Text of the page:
Welsh devolution is being betrayed, says Lord Elystan-Morgan
Wales needs the status of a dominion to safeguard its constitution, a former Labour UK government minister has said.
Lord Elystan-Morgan, who led the failed 1979 campaign for an assembly, said the Brexit bill and the Wales Act "betrayed" devolution.
Dominion status used to give parts of the British Empire - such as Australia and Canada - control over their own affairs in the early 20th Century.
He will speak at a pro-independence event staged by Labour members later.
But, speaking on BBC Radio Wales, the cross-bench peer who takes the Labour whip said independence was a "non-runner".
"I don't believe that independence is a reality in the modern world," he told the Good Morning Wales programme.
"Every sovereign country that has obligations towards other nations by way of agreement or otherwise is less than independent."
Lord Elystan-Morgan said in Wales "devolution seems to have run into the sand".
"It is unlikely that we can rely upon devolution to give Wales those powers and functions that it needs as a nation, therefore we have to look beyond that," he said.
"I'm thinking myself in terms of dominion status - some form of constitutional identity that would safeguard the position for Wales."
The peer said the Wales Act - which ushered in the "reserved powers" model - made the idea of devolution "a mockery" and "rubs our noses in it that we are something of a colonial status".
"The concept of a reserve constitution is that you transfer everything to the devolved parliament save a few pillars that remain with the sovereign authority," he said.
"But in this case there were 197 reservations including the most trivial things imaginable."
The Wales Act gave the assembly new powers over income tax, transport, energy, and its own elections.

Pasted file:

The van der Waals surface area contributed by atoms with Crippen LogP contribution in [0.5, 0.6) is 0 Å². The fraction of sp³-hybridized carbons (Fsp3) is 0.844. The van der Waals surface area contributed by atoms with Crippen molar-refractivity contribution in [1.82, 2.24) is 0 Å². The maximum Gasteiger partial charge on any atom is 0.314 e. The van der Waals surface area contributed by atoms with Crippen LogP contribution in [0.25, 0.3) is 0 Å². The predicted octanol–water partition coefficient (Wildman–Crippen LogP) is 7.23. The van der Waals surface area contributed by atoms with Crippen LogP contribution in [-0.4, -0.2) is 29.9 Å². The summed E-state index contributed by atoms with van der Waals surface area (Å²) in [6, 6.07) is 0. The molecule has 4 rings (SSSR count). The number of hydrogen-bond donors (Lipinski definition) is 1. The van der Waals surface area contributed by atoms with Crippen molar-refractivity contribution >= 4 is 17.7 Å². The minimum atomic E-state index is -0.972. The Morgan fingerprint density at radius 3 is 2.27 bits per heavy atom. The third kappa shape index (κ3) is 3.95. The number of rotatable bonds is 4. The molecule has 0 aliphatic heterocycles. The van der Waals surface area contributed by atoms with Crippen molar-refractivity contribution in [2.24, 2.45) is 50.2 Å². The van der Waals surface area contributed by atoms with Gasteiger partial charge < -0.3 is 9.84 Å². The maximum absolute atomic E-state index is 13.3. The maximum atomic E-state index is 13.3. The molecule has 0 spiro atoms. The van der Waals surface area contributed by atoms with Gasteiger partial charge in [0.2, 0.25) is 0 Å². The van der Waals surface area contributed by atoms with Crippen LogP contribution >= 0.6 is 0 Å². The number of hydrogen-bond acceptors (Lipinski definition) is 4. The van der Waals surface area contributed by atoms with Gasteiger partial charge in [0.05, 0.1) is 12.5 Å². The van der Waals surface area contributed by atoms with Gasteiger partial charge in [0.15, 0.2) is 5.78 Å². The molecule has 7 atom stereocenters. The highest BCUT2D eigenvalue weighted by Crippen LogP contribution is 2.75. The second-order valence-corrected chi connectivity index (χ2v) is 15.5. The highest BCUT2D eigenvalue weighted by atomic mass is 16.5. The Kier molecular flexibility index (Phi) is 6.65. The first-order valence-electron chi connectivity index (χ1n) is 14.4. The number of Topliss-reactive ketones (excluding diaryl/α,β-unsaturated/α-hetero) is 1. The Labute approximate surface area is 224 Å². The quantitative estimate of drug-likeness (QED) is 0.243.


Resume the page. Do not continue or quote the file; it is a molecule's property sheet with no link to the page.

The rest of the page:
The UK government said it would provide a lasting devolution settlement.
However, its planned Brexit legislation has been criticised by First Minister Carwyn Jones as a "naked power-grab" of European Union responsibilities which he claims ought to revert to Wales.
Dominion status was granted at first to countries such as Australia, Canada and New Zealand, followed later by others including India and Pakistan.
The term - which denoted countries that were effectively independent but who were still allied to the crown - fell out of use by the 1950s.
The predecessor to the Republic of Ireland - the Irish Free State - was a dominion from 1922 to 1949.
Lord Elystan-Morgan is one of several speakers at the Labour for an Independent Wales event in Carmarthen on Friday.
Ben Gwalchmai, one of the group's founder members, said: "The threat of Brexit, and the intransigence of the British state in face of austerity, insecurity and a lurch to the right has left us in a situation where we must consider all our options."
Swansea East AM Mike Hedges will also speak, but has said he does not himself back independence for Wales.